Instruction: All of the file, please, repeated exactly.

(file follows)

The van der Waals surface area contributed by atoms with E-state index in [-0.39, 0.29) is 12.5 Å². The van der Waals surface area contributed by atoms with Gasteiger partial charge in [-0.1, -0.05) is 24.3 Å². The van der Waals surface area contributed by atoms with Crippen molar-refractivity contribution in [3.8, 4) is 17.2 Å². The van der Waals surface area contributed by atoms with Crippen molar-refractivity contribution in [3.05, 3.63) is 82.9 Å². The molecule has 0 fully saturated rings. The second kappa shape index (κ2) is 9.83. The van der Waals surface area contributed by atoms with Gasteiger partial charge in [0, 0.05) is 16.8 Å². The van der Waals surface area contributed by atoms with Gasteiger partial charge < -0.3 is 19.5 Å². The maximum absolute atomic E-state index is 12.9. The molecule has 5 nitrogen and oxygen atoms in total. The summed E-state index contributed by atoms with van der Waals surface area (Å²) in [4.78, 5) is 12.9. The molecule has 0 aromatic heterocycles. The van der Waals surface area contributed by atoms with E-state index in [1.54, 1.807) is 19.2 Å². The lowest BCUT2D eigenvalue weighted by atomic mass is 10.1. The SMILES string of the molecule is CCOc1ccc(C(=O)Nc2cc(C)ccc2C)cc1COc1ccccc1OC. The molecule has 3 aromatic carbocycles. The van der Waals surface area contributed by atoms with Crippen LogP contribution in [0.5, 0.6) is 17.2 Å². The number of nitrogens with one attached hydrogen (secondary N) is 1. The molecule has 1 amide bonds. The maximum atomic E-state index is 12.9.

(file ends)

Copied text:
The van der Waals surface area contributed by atoms with E-state index in [-0.39, 0.29) is 12.5 Å². The van der Waals surface area contributed by atoms with Gasteiger partial charge in [-0.1, -0.05) is 24.3 Å². The van der Waals surface area contributed by atoms with Crippen molar-refractivity contribution in [3.8, 4) is 17.2 Å². The van der Waals surface area contributed by atoms with Crippen molar-refractivity contribution in [3.05, 3.63) is 82.9 Å². The molecule has 0 fully saturated rings. The second kappa shape index (κ2) is 9.83. The van der Waals surface area contributed by atoms with Gasteiger partial charge in [0, 0.05) is 16.8 Å². The van der Waals surface area contributed by atoms with Gasteiger partial charge < -0.3 is 19.5 Å². The maximum absolute atomic E-state index is 12.9. The molecule has 5 nitrogen and oxygen atoms in total. The summed E-state index contributed by atoms with van der Waals surface area (Å²) in [4.78, 5) is 12.9. The molecule has 0 aromatic heterocycles. The van der Waals surface area contributed by atoms with E-state index in [1.54, 1.807) is 19.2 Å². The lowest BCUT2D eigenvalue weighted by atomic mass is 10.1. The SMILES string of the molecule is CCOc1ccc(C(=O)Nc2cc(C)ccc2C)cc1COc1ccccc1OC. The molecule has 3 aromatic carbocycles. The van der Waals surface area contributed by atoms with Crippen LogP contribution in [0.5, 0.6) is 17.2 Å². The number of nitrogens with one attached hydrogen (secondary N) is 1. The molecule has 1 amide bonds. The maximum atomic E-state index is 12.9.